Questions Angry Customers Ask

How to Respond Effectively To Questions That Angry Customers Ask!
Three Part Series

INTRODUCTION - Dealing with questions angry customers ask can be difficult. Not knowing exactly what to say or how to handle the situation effectively is a common fear.

You're at work, you're having your coffee, some casual conversation with co-workers - it's a good day. Then suddenly, there he is - the angry customer!

How you decide to handle this situation can truly be a career-altering decision if you don't get it right.

Is this customer going to leave angrier and more frustrated, then complain to your boss and tell every person that he knows how incompetent you are? Or, will you be prepared to effectively handle the questions angry customers ask?

Will this angry customer leave your office feeling appreciated and understood? Is he so impressed with your professionalism and ability to resolve the issue quickly that he sings your praises to his family, friends and throughout the community?

The answer for you will be determined based on your understanding and personal commitment to delivering quality Customer Service - at every opportunity. This includes having the skill-set to properly respond to the questions angry customers ask.

The following three-part series will help guide you through those difficult situations where your customer service abilities, and your patience, will be tested.

Part One - The Anger

Dealing With The Questions Angry Customers Ask

The common theme of this series is how you can most effectively respond questions that angry customers ask:

"How could this have possibly happened?"

"What is going on here?"

"Do you know what I've been through?"

"What am I supposed to do now?"

"What are you going to do about it?"

The irate customer may be shouting; some will be using offensive language; all will be incredibly frustrated.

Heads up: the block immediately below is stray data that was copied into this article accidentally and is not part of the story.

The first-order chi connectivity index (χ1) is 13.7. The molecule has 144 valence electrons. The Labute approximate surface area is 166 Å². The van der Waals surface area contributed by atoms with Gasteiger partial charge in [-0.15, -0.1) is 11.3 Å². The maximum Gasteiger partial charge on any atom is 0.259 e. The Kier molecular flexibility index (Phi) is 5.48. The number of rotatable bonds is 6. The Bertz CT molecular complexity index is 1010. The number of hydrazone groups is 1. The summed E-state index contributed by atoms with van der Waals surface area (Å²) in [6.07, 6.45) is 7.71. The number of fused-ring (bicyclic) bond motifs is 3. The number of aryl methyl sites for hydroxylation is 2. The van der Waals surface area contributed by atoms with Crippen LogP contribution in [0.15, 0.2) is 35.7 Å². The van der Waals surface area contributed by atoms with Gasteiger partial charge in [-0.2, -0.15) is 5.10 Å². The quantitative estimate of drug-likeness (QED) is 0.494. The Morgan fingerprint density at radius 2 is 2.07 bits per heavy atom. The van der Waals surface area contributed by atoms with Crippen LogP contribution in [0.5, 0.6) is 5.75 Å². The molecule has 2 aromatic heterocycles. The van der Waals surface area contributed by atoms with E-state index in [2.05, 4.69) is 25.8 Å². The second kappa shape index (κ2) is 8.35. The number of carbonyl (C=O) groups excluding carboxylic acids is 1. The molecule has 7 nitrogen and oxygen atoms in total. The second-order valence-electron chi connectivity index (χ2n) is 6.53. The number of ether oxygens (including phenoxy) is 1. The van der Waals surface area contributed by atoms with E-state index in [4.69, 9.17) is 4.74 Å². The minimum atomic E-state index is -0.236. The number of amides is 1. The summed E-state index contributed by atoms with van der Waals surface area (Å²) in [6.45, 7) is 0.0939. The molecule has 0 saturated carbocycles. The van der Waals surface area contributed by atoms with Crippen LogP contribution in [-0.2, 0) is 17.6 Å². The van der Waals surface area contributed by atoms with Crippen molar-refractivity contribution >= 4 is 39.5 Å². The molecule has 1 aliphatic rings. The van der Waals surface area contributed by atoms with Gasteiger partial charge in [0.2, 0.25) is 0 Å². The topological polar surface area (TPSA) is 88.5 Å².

An important point to remember at that critical moment is that the customer is not actually angry with you personally. It may really seem like they are - but they're not.

The customer is experiencing many emotions. He/she feels disrespected because he perceives that no one is listening to him. He feels insecure, as if no one cares about his personal experience. He feels as if he has no control - this adds further to his frustration.

The customer's anger is the result of all these other negative emotions. Keep in mind also that the customer may be dealing with many other difficult situations in his life, not directly related to the situation at hand - and that may be adding fuel to the fire.

Questions angry customers may throw at you may be inspired by events totally unrelated to what they appear upset about. They may be upset with their spouse, employer or whomever - and what happened with your organization was the straw the broke the camel's back.

DO NOT argue with the customer. It will accomplish absolutely nothing. The customer is feeling injured and the pain inflicted is incredibly real to his. Any argument from you will just cement those feelings and he now has a name to attach to the drama.

Look back at our examples of the questions angry customers ask. Realize that these are the questions that you must have answers to.

Your ability to be an empathetic listener, allowing the customer to vent his frustrations without getting into an argument with him - will be time well spent.

Take good notes during his tirade to show your interest. More on the subject of listening is provided in Part II of our series.

Your focus on connecting with the client and working to resolve the issue will give you the best chance of ultimately winning him over.

By following some very simple steps, you can consistently deliver excellent customer service. In addition, you will begin to experience the personal satisfaction and accolades that come from being one of the best at what you do!

Questions angry customers ask can be scary if you are not well prepared in advance. By anticipating these questions beforehand and effectively preparing yourself, your fears will be greatly diminished. See you in Part II.

(Go to Part II)

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» Dealing With Angry Customers - Part 2 of 3

» Dealing With Angry Customers - Part 3 of 3

» Is Employee Retention Linked To Customer Retention?

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